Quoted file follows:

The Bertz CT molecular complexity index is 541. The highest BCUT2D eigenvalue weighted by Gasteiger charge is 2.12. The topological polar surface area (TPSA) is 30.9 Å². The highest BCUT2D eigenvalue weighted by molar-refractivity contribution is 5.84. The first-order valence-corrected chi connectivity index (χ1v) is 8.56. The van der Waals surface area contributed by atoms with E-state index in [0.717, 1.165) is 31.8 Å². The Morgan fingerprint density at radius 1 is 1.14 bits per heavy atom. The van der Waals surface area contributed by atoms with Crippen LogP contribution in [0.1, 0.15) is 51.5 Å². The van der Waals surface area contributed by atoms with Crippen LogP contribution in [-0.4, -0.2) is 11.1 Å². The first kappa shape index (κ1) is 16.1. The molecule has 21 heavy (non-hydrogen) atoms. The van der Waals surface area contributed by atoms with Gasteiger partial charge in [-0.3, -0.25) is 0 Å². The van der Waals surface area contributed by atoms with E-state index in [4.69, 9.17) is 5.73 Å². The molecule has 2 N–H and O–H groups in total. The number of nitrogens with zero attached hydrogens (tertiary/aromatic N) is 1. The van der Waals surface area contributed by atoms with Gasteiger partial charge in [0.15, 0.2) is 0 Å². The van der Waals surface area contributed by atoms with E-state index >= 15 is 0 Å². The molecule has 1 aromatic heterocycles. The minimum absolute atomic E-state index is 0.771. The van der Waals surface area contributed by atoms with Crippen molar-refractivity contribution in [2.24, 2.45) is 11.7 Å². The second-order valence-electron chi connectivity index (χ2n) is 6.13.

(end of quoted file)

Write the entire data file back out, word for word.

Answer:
The Bertz CT molecular complexity index is 541. The highest BCUT2D eigenvalue weighted by Gasteiger charge is 2.12. The topological polar surface area (TPSA) is 30.9 Å². The highest BCUT2D eigenvalue weighted by molar-refractivity contribution is 5.84. The first-order valence-corrected chi connectivity index (χ1v) is 8.56. The van der Waals surface area contributed by atoms with E-state index in [0.717, 1.165) is 31.8 Å². The Morgan fingerprint density at radius 1 is 1.14 bits per heavy atom. The van der Waals surface area contributed by atoms with Crippen LogP contribution in [0.1, 0.15) is 51.5 Å². The van der Waals surface area contributed by atoms with Crippen LogP contribution in [-0.4, -0.2) is 11.1 Å². The first kappa shape index (κ1) is 16.1. The molecule has 21 heavy (non-hydrogen) atoms. The van der Waals surface area contributed by atoms with Gasteiger partial charge in [-0.3, -0.25) is 0 Å². The van der Waals surface area contributed by atoms with E-state index in [4.69, 9.17) is 5.73 Å². The molecule has 2 N–H and O–H groups in total. The number of nitrogens with zero attached hydrogens (tertiary/aromatic N) is 1. The van der Waals surface area contributed by atoms with Gasteiger partial charge in [0.15, 0.2) is 0 Å². The van der Waals surface area contributed by atoms with E-state index >= 15 is 0 Å². The molecule has 1 aromatic heterocycles. The minimum absolute atomic E-state index is 0.771. The van der Waals surface area contributed by atoms with Crippen molar-refractivity contribution in [2.24, 2.45) is 11.7 Å². The second-order valence-electron chi connectivity index (χ2n) is 6.13.